* vwarnx: (libc)Error Messages.
* vwprintf: (libc)Variable Arguments Output.
* vwscanf: (libc)Variable Arguments Input.
* wait3: (libc)BSD Wait Functions.
* wait4: (libc)Process Completion.
* wait: (libc)Process Completion.
* waitpid: (libc)Process Completion.
* warn: (libc)Error Messages.
* warnx: (libc)Error Messages.
* wcpcpy: (libc)Copying and Concatenation.
* wcpncpy: (libc)Copying and Concatenation.
* wcrtomb: (libc)Converting a Character.
* wcscasecmp: (libc)String/Array Comparison.
* wcscat: (libc)Copying and Concatenation.
* wcschr: (libc)Search Functions.
* wcschrnul: (libc)Search Functions.
* wcscmp: (libc)String/Array Comparison.
* wcscoll: (libc)Collation Functions.
* wcscpy: (libc)Copying and Concatenation.
* wcscspn: (libc)Search Functions.
* wcsdup: (libc)Copying and Concatenation.
* wcsftime: (libc)Formatting Calendar Time.
* wcslen: (libc)String Length.
* wcsncasecmp: (libc)String/Array Comparison.
* wcsncat: (libc)Copying and Concatenation.
* wcsncmp: (libc)String/Array Comparison.
* wcsncpy: (libc)Copying and Concatenation.
* wcsnlen: (libc)String Length.
* wcsnrtombs: (libc)Converting Strings.
* wcspbrk: (libc)Search Functions.
* wcsrchr: (libc)Search Functions.
* wcsrtombs: (libc)Converting Strings.
* wcsspn: (libc)Search Functions.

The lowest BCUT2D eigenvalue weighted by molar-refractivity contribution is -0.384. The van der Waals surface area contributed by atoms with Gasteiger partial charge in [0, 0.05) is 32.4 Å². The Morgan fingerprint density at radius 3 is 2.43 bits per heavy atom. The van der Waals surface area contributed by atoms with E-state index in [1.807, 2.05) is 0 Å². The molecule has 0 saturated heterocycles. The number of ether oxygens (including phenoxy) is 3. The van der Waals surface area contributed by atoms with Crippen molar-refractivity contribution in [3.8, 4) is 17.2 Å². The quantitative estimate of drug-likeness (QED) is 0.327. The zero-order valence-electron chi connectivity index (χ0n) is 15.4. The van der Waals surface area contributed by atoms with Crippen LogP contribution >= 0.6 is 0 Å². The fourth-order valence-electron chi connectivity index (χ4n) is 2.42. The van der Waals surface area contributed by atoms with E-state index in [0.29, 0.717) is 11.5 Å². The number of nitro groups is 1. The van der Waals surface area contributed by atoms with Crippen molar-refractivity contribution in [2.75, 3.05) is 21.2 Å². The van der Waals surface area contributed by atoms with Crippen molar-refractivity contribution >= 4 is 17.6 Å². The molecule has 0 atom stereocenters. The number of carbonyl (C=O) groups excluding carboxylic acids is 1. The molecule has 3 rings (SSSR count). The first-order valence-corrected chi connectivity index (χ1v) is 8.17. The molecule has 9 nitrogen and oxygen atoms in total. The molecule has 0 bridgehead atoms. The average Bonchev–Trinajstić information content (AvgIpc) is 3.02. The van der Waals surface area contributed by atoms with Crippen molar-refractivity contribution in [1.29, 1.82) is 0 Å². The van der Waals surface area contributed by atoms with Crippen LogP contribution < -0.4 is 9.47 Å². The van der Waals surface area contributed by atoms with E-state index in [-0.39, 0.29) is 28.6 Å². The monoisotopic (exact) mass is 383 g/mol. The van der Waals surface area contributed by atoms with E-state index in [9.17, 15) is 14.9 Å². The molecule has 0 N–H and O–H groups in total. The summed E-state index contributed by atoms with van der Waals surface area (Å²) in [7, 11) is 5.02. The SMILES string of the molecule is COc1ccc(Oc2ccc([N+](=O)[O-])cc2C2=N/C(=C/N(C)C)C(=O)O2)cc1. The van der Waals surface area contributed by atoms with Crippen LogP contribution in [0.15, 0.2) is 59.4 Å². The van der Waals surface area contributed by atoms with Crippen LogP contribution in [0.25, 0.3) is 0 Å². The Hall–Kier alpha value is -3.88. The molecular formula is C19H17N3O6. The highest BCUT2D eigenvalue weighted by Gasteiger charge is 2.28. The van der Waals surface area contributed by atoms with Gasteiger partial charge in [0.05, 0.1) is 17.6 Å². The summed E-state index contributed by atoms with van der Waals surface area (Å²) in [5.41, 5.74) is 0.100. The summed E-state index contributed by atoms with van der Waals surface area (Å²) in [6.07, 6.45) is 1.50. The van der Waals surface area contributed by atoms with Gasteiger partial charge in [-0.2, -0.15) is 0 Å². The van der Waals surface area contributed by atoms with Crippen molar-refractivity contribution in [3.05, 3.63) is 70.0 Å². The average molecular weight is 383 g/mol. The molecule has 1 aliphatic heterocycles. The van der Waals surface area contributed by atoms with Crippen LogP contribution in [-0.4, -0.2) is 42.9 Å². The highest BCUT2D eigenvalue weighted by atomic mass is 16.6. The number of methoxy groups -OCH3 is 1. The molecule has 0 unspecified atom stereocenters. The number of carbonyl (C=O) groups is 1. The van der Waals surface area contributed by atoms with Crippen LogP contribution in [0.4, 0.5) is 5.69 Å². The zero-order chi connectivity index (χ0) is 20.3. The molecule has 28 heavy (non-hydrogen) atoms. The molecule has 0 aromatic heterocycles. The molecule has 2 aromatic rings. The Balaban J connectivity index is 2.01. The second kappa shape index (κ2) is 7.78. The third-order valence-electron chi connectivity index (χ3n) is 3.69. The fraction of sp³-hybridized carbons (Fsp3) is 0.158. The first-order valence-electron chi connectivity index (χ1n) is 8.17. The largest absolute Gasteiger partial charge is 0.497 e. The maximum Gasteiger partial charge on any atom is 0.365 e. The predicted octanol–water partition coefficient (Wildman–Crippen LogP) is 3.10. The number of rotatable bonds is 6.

* wcsstr: (libc)Search Functions.
* wcstod: (libc)Parsing of Floats.
* wcstof: (libc)Parsing of Floats.
* wcstoimax: (libc)Parsing of Integers.
* wcstok: (libc)Finding Tokens in a String.
* wcstol: (libc)Parsing of Integers.
* wcstold: (libc)Parsing of Floats.
* wcstoll: (libc)Parsing of Integers.
* wcstombs: (libc)Non-reentrant String Conversion.
* wcstoq: (libc)Parsing of Integers.
* wcstoul: (libc)Parsing of Integers.
* wcstoull: (libc)Parsing of Integers.
* wcstoumax: (libc)Parsing of Integers.
* wcstouq: (libc)Parsing of Integers.
* wcswcs: (libc)Search Functions.
* wcsxfrm: (libc)Collation Functions.
* wctob: (libc)Converting a Character.
* wctomb: (libc)Non-reentrant Character Conversion.
* wctrans: (libc)Wide Character Case Conversion.
* wctype: (libc)Classification of Wide Characters.
* wmemchr: (libc)Search Functions.
* wmemcmp: (libc)String/Array Comparison.
* wmemcpy: (libc)Copying and Concatenation.
* wmemmove: (libc)Copying and Concatenation.
* wmempcpy: (libc)Copying and Concatenation.
* wmemset: (libc)Copying and Concatenation.
* wordexp: (libc)Calling Wordexp.
* wordfree: (libc)Calling Wordexp.
* wprintf: (libc)Formatted Output Functions.
* write: (libc)I/O Primitives.
* writev: (libc)Scatter-Gather.
* wscanf: (libc)Formatted Input Functions.
* y0: (libc)Special Functions.
* y0f: (libc)Special Functions.
* y0l: (libc)Special Functions.
* y1: (libc)Special Functions.
* y1f: (libc)Special Functions.
* y1l: (libc)Special Functions.
* yn: (libc)Special Functions.
* ynf: (libc)Special Functions.
* ynl: (libc)Special Functions.